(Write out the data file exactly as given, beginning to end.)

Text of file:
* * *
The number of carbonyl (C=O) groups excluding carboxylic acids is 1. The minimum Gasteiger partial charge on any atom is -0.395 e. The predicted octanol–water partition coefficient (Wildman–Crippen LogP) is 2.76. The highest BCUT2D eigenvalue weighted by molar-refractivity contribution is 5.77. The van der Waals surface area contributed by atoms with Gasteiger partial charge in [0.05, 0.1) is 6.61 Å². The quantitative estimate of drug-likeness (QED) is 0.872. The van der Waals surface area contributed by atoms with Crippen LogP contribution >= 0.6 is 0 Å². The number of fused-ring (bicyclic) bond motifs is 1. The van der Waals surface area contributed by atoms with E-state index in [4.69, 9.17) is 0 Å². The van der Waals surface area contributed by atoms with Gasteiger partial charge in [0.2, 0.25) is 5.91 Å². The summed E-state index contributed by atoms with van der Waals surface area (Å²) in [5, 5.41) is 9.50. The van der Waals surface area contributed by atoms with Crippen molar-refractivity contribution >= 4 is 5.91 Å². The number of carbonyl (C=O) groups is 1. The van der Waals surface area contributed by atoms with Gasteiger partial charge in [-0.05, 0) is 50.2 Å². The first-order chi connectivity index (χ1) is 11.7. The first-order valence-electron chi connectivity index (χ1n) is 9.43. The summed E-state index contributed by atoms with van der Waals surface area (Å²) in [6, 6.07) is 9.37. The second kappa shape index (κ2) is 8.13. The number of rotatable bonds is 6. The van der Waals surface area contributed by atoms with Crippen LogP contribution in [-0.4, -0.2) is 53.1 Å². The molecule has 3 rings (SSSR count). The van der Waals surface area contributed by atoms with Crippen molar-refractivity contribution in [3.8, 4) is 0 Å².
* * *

The number of carbonyl (C=O) groups excluding carboxylic acids is 1. The minimum Gasteiger partial charge on any atom is -0.395 e. The predicted octanol–water partition coefficient (Wildman–Crippen LogP) is 2.76. The highest BCUT2D eigenvalue weighted by molar-refractivity contribution is 5.77. The van der Waals surface area contributed by atoms with Gasteiger partial charge in [0.05, 0.1) is 6.61 Å². The quantitative estimate of drug-likeness (QED) is 0.872. The van der Waals surface area contributed by atoms with Crippen LogP contribution >= 0.6 is 0 Å². The number of fused-ring (bicyclic) bond motifs is 1. The van der Waals surface area contributed by atoms with E-state index in [4.69, 9.17) is 0 Å². The van der Waals surface area contributed by atoms with Gasteiger partial charge in [0.2, 0.25) is 5.91 Å². The summed E-state index contributed by atoms with van der Waals surface area (Å²) in [5, 5.41) is 9.50. The van der Waals surface area contributed by atoms with Crippen molar-refractivity contribution >= 4 is 5.91 Å². The number of carbonyl (C=O) groups is 1. The van der Waals surface area contributed by atoms with Gasteiger partial charge in [-0.05, 0) is 50.2 Å². The first-order chi connectivity index (χ1) is 11.7. The first-order valence-electron chi connectivity index (χ1n) is 9.43. The summed E-state index contributed by atoms with van der Waals surface area (Å²) in [6, 6.07) is 9.37. The second kappa shape index (κ2) is 8.13. The number of rotatable bonds is 6. The van der Waals surface area contributed by atoms with Crippen LogP contribution in [-0.4, -0.2) is 53.1 Å². The molecule has 3 rings (SSSR count). The van der Waals surface area contributed by atoms with Crippen molar-refractivity contribution in [3.8, 4) is 0 Å².